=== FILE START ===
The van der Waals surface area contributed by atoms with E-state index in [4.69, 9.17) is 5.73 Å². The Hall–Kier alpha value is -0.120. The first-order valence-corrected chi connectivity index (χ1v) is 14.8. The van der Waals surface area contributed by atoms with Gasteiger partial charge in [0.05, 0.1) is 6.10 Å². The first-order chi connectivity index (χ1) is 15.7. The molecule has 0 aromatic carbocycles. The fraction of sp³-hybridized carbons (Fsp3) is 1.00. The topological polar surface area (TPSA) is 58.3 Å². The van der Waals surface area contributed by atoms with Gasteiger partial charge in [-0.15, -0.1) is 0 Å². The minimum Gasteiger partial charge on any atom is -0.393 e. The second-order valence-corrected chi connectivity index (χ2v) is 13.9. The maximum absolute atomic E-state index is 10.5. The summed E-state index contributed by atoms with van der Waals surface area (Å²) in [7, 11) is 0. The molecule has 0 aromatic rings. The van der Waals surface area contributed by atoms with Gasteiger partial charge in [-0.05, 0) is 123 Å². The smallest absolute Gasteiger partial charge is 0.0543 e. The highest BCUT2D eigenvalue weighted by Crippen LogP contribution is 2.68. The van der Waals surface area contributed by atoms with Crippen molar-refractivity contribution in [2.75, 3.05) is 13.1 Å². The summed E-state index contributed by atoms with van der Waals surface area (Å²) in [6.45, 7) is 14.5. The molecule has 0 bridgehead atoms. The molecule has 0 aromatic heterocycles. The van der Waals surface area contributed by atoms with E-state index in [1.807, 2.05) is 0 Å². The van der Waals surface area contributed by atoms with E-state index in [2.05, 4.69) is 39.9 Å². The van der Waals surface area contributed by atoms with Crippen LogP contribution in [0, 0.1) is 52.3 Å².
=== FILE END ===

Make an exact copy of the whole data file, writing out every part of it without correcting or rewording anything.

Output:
The van der Waals surface area contributed by atoms with E-state index in [4.69, 9.17) is 5.73 Å². The Hall–Kier alpha value is -0.120. The first-order valence-corrected chi connectivity index (χ1v) is 14.8. The van der Waals surface area contributed by atoms with Gasteiger partial charge in [0.05, 0.1) is 6.10 Å². The first-order chi connectivity index (χ1) is 15.7. The molecule has 0 aromatic carbocycles. The fraction of sp³-hybridized carbons (Fsp3) is 1.00. The topological polar surface area (TPSA) is 58.3 Å². The van der Waals surface area contributed by atoms with Gasteiger partial charge in [-0.15, -0.1) is 0 Å². The minimum Gasteiger partial charge on any atom is -0.393 e. The second-order valence-corrected chi connectivity index (χ2v) is 13.9. The maximum absolute atomic E-state index is 10.5. The summed E-state index contributed by atoms with van der Waals surface area (Å²) in [7, 11) is 0. The molecule has 0 aromatic rings. The van der Waals surface area contributed by atoms with Gasteiger partial charge in [-0.05, 0) is 123 Å². The smallest absolute Gasteiger partial charge is 0.0543 e. The highest BCUT2D eigenvalue weighted by Crippen LogP contribution is 2.68. The van der Waals surface area contributed by atoms with Crippen molar-refractivity contribution in [2.75, 3.05) is 13.1 Å². The summed E-state index contributed by atoms with van der Waals surface area (Å²) in [6.45, 7) is 14.5. The molecule has 0 bridgehead atoms. The molecule has 0 aromatic heterocycles. The van der Waals surface area contributed by atoms with E-state index in [1.807, 2.05) is 0 Å². The van der Waals surface area contributed by atoms with E-state index in [2.05, 4.69) is 39.9 Å². The van der Waals surface area contributed by atoms with Crippen LogP contribution in [0, 0.1) is 52.3 Å².